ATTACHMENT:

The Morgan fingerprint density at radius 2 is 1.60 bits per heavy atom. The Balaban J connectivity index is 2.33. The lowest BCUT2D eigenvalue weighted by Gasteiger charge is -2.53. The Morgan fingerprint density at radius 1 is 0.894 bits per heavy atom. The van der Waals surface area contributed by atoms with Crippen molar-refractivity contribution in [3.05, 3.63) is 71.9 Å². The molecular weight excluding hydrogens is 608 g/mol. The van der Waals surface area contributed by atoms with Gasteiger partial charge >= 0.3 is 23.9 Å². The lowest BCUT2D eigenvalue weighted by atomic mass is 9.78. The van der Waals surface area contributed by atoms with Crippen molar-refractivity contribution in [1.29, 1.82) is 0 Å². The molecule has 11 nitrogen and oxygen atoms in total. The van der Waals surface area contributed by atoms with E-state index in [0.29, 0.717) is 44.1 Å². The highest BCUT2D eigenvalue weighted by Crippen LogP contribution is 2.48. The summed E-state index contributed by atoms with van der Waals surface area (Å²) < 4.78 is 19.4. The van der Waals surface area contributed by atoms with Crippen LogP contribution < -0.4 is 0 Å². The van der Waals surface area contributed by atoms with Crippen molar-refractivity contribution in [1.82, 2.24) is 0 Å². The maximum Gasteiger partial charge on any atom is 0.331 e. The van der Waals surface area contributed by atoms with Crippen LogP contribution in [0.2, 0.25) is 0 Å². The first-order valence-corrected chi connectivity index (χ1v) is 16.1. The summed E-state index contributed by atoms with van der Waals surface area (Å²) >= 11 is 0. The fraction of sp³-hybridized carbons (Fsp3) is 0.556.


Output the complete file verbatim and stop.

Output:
The Morgan fingerprint density at radius 2 is 1.60 bits per heavy atom. The Balaban J connectivity index is 2.33. The lowest BCUT2D eigenvalue weighted by Gasteiger charge is -2.53. The Morgan fingerprint density at radius 1 is 0.894 bits per heavy atom. The van der Waals surface area contributed by atoms with Crippen molar-refractivity contribution in [3.05, 3.63) is 71.9 Å². The molecular weight excluding hydrogens is 608 g/mol. The van der Waals surface area contributed by atoms with Gasteiger partial charge >= 0.3 is 23.9 Å². The lowest BCUT2D eigenvalue weighted by atomic mass is 9.78. The van der Waals surface area contributed by atoms with Crippen molar-refractivity contribution in [1.29, 1.82) is 0 Å². The molecule has 11 nitrogen and oxygen atoms in total. The van der Waals surface area contributed by atoms with E-state index in [0.29, 0.717) is 44.1 Å². The highest BCUT2D eigenvalue weighted by Crippen LogP contribution is 2.48. The summed E-state index contributed by atoms with van der Waals surface area (Å²) < 4.78 is 19.4. The van der Waals surface area contributed by atoms with Crippen LogP contribution < -0.4 is 0 Å². The van der Waals surface area contributed by atoms with Crippen molar-refractivity contribution in [1.82, 2.24) is 0 Å². The maximum Gasteiger partial charge on any atom is 0.331 e. The van der Waals surface area contributed by atoms with Crippen LogP contribution in [0.2, 0.25) is 0 Å². The first-order valence-corrected chi connectivity index (χ1v) is 16.1. The summed E-state index contributed by atoms with van der Waals surface area (Å²) >= 11 is 0. The fraction of sp³-hybridized carbons (Fsp3) is 0.556.